http://www.flixxy.com/missing-square-puzzle.htm#.UYhBGMrYCSq

There's a mathematical explanation but I still don't get it.

# 3 Answers

**The missing square puzzle is an optical illusion used in mathematics classes to help students reason about geometrical figures. It depicts two arrangements made of similar shapes in slightly different configurations. Each apparently forms a 13×5 right-angled triangle, but one has a 1×1 hole in it.**

**See the rest :http://en.wikipedia.org/wiki/Missing_square_puzzle**

8 years ago. Rating: 7 | |

**Here's the answer.. GET IT??? LOL**

The four figures total 32 units of area. The apparent triangles formed from the figures are 13 units wide and 5 units tall, so it appears that the area should be \textstyle{S=\frac{13 \times 5}{2}=32.5} units. However, the blue triangle has a ratio of 5:2 (=2.5:1), while the red triangle has the ratio 8:3 (≈2.667:1), so the apparent combined hypotenuse in each figure is actually bent. So with the bent hypotenuse, the first figure actually occupies a combined 32 units, while the second figure occupies 33, including the "missing" square.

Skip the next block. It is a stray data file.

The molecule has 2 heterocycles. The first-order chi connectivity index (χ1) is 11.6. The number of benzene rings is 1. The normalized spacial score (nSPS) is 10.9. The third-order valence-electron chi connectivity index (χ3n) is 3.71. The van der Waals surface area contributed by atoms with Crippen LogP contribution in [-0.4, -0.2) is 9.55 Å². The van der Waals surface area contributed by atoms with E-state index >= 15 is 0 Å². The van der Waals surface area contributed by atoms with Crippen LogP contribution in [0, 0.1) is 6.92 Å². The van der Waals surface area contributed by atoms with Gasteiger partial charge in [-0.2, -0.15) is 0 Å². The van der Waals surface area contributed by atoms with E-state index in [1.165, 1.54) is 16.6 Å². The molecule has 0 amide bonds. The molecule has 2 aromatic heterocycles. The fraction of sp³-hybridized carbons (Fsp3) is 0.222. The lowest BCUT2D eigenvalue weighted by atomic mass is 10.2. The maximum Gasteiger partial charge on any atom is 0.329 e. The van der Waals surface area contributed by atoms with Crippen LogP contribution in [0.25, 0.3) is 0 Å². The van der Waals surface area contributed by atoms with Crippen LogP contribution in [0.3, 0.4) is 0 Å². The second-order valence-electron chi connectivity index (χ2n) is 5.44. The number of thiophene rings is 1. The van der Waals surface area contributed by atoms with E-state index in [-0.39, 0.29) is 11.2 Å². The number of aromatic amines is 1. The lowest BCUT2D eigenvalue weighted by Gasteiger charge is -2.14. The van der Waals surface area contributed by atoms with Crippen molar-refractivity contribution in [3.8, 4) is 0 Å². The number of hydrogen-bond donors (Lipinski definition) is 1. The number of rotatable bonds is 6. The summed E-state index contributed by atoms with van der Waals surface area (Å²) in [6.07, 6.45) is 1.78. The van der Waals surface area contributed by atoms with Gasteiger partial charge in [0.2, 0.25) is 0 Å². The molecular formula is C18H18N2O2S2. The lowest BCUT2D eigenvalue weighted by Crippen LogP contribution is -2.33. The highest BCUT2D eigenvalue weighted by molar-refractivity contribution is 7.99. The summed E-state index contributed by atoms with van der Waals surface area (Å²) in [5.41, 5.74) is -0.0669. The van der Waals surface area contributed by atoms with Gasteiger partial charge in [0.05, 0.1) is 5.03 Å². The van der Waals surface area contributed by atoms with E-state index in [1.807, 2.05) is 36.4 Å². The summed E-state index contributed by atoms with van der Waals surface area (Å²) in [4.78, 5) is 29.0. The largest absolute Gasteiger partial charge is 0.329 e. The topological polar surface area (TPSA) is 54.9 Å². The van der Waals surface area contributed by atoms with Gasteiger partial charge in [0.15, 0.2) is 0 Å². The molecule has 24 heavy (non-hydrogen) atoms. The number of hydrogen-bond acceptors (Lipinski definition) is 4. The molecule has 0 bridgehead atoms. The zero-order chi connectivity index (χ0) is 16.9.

The amount of bending is approximately 1/28th of a unit (1.245364267°), which is difficult to see on the diagram of this puzzle.

__ In other words-- It's MAGIC!!__ :)

8 years ago. Rating: 3 | |